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UAW endorses Biden after close look at EV-related jobs

Trump argued moving toward electric vehicles would cost workers their jobs

President Joe Biden speaks to a United Auto Workers conference at the Marriott Marquis Hotel in Washington, DC, on Wednesday.
President Joe Biden speaks to a United Auto Workers conference at the Marriott Marquis Hotel in Washington, DC, on Wednesday. (Saul Loeb/AFP/Getty Images)

United Auto Workers President Shawn Fain on Wednesday said the union will endorse President Joe Biden in November — dealing a blow to former President Donald Trump, who had sought to gain traction from workers’ uncertainty surrounding Biden’s transition to electric vehicles.

Biden, who has proclaimed himself one of the “most pro-union presidents,” vied for the endorsement to boost his blue collar support in key swing states with large automaker roots, like Michigan and Wisconsin. 

“I don’t want to talk to you about who you like, the latest headline or the Democrats or the Republicans. I want to talk about the track record,” Fain said during the announcement. “The choice is clear — Joe Biden bet on the American worker while Donald Trump blamed the American worker.”

UAW was one of the last unions to endorse Biden in the 2020 election. Now, the UAW endorsement comes as the Biden campaign moves on to treating Trump as his presumptive Republican challenger following Trump’s New Hampshire primary win Tuesday.

“I kept my commitment as the most pro-union president ever,” Biden said in remarks to autoworkers after the announcement at a UAW conference in Washington, D.C. “Let me just say I’m honored to have your back, and you have mine. … I’ll say I was so damn proud to stand in that picket line with you.”

As the decision lingered, the union’s strike in September at three major automakers — General Motors Co., Ford Motor Co. and Stellantis, formerly Fiat Chrysler — drew appearances from Trump and Biden in Michigan. Fain criticized Trump for holding an event at a nonunion company called Drake Enterprises, while Biden had joined Fain and other strikers on a picket line the day prior.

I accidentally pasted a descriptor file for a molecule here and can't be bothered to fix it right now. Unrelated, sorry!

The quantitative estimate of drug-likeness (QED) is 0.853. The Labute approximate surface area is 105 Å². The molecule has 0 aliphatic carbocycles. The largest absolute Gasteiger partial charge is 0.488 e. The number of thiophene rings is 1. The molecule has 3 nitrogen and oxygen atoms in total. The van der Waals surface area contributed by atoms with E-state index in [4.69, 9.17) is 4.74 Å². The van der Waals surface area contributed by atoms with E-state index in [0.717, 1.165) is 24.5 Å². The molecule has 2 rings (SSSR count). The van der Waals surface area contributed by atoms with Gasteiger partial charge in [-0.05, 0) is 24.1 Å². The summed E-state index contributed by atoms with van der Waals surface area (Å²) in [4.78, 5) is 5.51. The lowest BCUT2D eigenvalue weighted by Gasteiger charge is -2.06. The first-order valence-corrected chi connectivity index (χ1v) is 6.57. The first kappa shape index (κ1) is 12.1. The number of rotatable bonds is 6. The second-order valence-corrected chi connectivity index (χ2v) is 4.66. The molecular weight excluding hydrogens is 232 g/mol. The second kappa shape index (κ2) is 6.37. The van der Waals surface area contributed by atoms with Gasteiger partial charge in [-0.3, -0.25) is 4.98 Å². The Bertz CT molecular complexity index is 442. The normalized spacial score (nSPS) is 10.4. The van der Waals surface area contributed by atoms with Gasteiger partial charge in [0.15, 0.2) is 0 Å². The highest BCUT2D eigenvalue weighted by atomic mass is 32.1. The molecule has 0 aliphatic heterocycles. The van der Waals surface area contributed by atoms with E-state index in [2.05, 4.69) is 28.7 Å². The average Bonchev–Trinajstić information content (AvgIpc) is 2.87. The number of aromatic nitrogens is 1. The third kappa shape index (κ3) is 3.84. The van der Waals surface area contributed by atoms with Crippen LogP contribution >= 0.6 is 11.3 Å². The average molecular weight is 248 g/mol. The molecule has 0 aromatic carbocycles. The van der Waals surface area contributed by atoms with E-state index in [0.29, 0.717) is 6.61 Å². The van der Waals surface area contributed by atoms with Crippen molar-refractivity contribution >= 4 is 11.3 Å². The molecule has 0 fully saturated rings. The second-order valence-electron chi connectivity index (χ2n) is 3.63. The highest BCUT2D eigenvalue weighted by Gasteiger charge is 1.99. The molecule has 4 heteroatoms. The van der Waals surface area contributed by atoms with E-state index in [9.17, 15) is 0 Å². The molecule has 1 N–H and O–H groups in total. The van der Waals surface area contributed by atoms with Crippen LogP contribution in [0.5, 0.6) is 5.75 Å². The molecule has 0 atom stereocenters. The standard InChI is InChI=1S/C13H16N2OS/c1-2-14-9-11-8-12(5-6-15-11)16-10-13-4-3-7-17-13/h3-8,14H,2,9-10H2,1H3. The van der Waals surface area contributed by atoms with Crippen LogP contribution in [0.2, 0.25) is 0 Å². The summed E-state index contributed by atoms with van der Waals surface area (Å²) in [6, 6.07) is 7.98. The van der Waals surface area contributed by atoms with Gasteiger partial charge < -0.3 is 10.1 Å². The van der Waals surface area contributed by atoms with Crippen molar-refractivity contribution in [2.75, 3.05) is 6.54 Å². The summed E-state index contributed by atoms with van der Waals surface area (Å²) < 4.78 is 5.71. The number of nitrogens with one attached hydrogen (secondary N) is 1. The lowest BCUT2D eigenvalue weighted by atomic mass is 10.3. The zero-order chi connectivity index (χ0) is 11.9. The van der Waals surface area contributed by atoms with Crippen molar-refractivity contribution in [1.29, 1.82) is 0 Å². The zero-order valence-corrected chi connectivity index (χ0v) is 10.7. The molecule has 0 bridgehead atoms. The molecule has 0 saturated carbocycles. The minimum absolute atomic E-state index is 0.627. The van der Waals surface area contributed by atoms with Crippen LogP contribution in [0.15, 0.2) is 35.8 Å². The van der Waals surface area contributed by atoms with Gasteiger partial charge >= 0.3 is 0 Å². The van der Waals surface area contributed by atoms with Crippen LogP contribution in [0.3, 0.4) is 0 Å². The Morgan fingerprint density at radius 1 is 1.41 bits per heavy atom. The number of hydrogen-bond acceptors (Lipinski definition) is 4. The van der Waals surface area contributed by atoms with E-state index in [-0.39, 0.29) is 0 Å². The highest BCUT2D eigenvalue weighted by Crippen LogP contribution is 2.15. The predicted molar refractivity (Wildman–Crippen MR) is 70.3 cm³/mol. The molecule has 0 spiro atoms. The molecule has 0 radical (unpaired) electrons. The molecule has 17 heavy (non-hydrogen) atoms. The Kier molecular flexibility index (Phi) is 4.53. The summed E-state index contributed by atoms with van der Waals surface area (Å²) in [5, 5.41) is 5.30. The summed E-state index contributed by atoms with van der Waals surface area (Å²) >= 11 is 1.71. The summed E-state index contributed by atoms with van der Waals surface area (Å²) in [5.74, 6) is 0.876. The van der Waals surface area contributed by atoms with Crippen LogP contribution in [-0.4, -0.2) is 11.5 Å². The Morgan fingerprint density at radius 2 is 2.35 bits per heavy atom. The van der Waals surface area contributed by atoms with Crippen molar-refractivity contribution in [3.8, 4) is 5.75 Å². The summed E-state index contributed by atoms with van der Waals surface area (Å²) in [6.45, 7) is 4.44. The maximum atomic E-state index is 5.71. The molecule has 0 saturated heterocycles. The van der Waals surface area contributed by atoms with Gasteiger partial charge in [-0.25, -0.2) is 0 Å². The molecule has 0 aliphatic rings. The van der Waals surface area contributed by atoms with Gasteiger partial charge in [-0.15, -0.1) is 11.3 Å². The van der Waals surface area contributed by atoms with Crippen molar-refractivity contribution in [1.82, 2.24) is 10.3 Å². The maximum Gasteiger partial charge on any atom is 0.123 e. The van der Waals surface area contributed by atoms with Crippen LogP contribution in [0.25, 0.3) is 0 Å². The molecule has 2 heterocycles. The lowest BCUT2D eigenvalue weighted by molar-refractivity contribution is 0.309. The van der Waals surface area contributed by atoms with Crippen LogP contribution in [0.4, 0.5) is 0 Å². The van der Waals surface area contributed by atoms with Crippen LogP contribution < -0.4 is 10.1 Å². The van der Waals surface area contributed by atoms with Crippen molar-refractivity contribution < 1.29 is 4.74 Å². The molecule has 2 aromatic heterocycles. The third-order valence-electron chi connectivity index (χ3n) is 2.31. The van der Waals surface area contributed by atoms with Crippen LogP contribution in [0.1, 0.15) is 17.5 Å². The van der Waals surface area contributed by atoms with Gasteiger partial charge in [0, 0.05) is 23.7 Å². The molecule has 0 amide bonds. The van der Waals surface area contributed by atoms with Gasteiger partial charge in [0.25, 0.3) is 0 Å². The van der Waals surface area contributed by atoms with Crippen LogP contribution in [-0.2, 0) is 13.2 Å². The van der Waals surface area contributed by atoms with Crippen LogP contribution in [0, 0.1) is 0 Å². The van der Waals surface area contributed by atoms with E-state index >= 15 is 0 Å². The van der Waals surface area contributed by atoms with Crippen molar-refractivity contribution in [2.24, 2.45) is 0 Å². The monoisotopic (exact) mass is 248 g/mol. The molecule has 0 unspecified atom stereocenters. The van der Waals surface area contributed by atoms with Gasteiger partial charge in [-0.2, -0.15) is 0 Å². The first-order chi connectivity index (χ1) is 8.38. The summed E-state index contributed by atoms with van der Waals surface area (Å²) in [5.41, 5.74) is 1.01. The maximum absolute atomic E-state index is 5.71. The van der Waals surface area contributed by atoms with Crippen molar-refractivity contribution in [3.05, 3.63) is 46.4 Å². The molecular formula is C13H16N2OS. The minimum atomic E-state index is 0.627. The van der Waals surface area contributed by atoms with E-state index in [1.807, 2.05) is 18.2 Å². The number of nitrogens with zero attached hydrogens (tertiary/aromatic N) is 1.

In his endorsement speech Wednesday, Fain further criticized Trump for “doing nothing” during a 2019 General Motors strike.

“He said nothing, he did nothing — not a damn thing, because he doesn’t care about the American worker,” he said, as the crowd chanted, “Joe.” “Donald Trump is a billionaire and that’s who he represents. Donald Trump stands against everything we stand for as a union as a society.”

Fain had said in May that the endorsement delay was because of the president’s electric vehicle policies and other issues. UAW ratified contracts in November with the Big Three automakers that Fain said will ensure protections for electric vehicle and battery plant workers.

“This contract is a huge step in bringing that work back in — and not just the battery workers, it’s the electric drive motors and different parts of that industry,” Fain said in a November interview. “I’ve never been opposed to [the EV transition], we just want it to be a just transition and we don’t want workers left behind, that’s it.”

[GOP lawmakers want Trump to focus on economy, immigration

Nevertheless, Trump and Republicans in Congress assert that the Biden electric vehicle transition threatens to ship union jobs overseas and could destabilize the auto industry, bringing the debate into an area in which Biden’s critics see him as most vulnerable — the economy.

Just before the announcement, Trump said in a statement on X, formerly Twitter, that Biden’s career has been an “act of economic treason,” arguing that the president has been “shipping jobs overseas while taking money from foreign nations hand over fist.” In another statement, Trump said he intends to eliminate Biden’s EV policy “on day one.”

“Democrats made a choice between two traditional favorite allies of the Democrat party — they had a choice between standing with union jobs, or standing with California environmentalist billionaires,” Sen. Ted Cruz, R-Texas, said last week in an interview. “They chose the money over the jobs and they’re perfectly happy to throw union members under the bus … as long as it’s an electric bus.”

Alfredo Ortiz, president and CEO of Job Creators Network, a conservative small business advocacy group, in a statement criticized the administration’s proposed strict limits on greenhouse gas emissions for cars and trucks.

“American car companies such as Ford have already been forced to drastically scale back production due to the lack of consumer demand for electric vehicles,” Ortiz said at the time. “Union members are increasingly recognizing that Biden’s carefully honed union rhetoric is at odds with his green energy agenda that threatens their paychecks.”

Biden on Wednesday said that he’s “tired of jobs going overseas” and claimed that Trump sent labor overseas during his presidency.

“We supercharged advanced manufacturing, including electric vehicles made by union workers in America,” Biden said to the autoworkers. “The previous administration was content to sit on the sidelines and let China take all these jobs. But I won’t let that happen. … Existing union workers should have the first shot at those jobs.” 

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